Urban planning wasn’t always like this. Grandiose and even imperial, yes, but without the strong tie to large commercial interests that has so altered city design since the early 20th century. Older planners saw themselves more as architects or sculptors on a grand scale. Thus L’Enfant’s plan for Washington was an attempt give the new nation iconographic shape. The 19th century Central Park in New York and Rock Creek Park in Washington were gifts to their cities’ less affluent as well as to the rich. Frederick Law Olmstead, in fact, was a former journalist who had had written critically of slavery for the predecessor of the New York Times with views that helped spur the anti-slavery movement.

It is true that while Olmstead called Central Park “a democratic development of the highest significance,” 1,600 lower income residents were evicted by eminent domain to make way for it. Nonetheless the beneficiaries proved considerably more ubiquitous than, say, in the case of Bush’s Texas Rangers or for the new Washington Nationals.

Modern planning was in part spurred by the desire of the elites to recover their cities from the immigrant politicians and riff raff who had seized urban America in the late 19th and early 20th century. Much of what was described as “reform,” was in fact just a transfer of power – including the power to corrupt – back to the elites.

Certainly the new zoning laws, which coincided with the rise in urban transit, helped. Zoning laws were created early last century before we understood the ecological costs of a highway-dependent society and at a time when women were expected to stay at home. These conditions have changed but our zoning laws have not kept pace. For example, today in homogeneous single-family, double-income neighborhoods whole blocks may be deserted during the day. We spend our Saturdays driving to distant malls in part because we have zoned shops and services out of our own communities, another monument to failed planning.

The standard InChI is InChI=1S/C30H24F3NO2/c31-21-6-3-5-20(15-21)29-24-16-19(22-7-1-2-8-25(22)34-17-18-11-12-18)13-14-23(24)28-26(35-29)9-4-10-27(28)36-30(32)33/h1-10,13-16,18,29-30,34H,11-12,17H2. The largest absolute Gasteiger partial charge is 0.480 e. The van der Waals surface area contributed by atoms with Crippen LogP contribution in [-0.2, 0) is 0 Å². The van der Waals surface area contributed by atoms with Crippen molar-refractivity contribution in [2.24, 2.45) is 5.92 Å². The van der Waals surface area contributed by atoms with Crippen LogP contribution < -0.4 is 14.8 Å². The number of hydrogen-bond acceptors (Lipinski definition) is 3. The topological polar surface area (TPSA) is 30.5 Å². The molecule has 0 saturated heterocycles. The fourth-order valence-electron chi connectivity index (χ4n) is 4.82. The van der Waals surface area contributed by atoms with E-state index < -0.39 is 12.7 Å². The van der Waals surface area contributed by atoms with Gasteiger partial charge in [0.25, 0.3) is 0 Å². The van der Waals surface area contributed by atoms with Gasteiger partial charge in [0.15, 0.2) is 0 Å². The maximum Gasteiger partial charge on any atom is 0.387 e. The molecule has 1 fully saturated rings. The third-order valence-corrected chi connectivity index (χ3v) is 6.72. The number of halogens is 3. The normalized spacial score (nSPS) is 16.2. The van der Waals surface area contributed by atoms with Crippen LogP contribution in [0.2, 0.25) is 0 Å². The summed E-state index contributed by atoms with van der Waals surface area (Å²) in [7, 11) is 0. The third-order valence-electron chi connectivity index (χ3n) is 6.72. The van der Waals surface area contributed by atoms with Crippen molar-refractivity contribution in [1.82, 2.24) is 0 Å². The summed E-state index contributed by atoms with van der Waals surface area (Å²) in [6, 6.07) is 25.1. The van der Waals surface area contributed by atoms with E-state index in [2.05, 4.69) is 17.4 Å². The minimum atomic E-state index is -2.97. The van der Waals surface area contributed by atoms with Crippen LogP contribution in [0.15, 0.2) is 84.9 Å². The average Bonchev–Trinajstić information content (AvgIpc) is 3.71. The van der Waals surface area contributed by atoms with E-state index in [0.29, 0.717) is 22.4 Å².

Among the effects of zoning – again, with the aid of the streetcar – was to dismantle the ethnically and socially connected – albeit not integrated – city. Where class and ethnicity might have once been divided by blocks, now the more successful could move safely several miles away. For example, Washington’s Georgetown, where I lived as a child, reflected its pre-zoning origins despite segregation and restrictive covenants. We lived with our mother and father, he a middle level New Deal official, on a street that included a row of black shanties, one occupied by our mail man and half without indoor plumbing. My public school was segregated but my streetscape wasn’t. Imagine a mid level Bush or Clinton administration official living on the same street as their postal carrier regardless of ethnicity and you can sense the change that has occurred.

Zoning wasn’t the only thing happening. One of the New Deal’s reforms was the creation of the Home Owners Loan Corporation, which provided federal guarantees for home mortgages. According to the historian Kenneth T. Jackson, between 1933 and 1936 alone, the HOLC supplied funds for one tenth of all owner-occupied, non-farm residences in the country. The FHA, and later the VA, took over the task. By the end of 1958, the FHA had enabled nearly five million families to own homes and helped more than 22 million to improve their properties.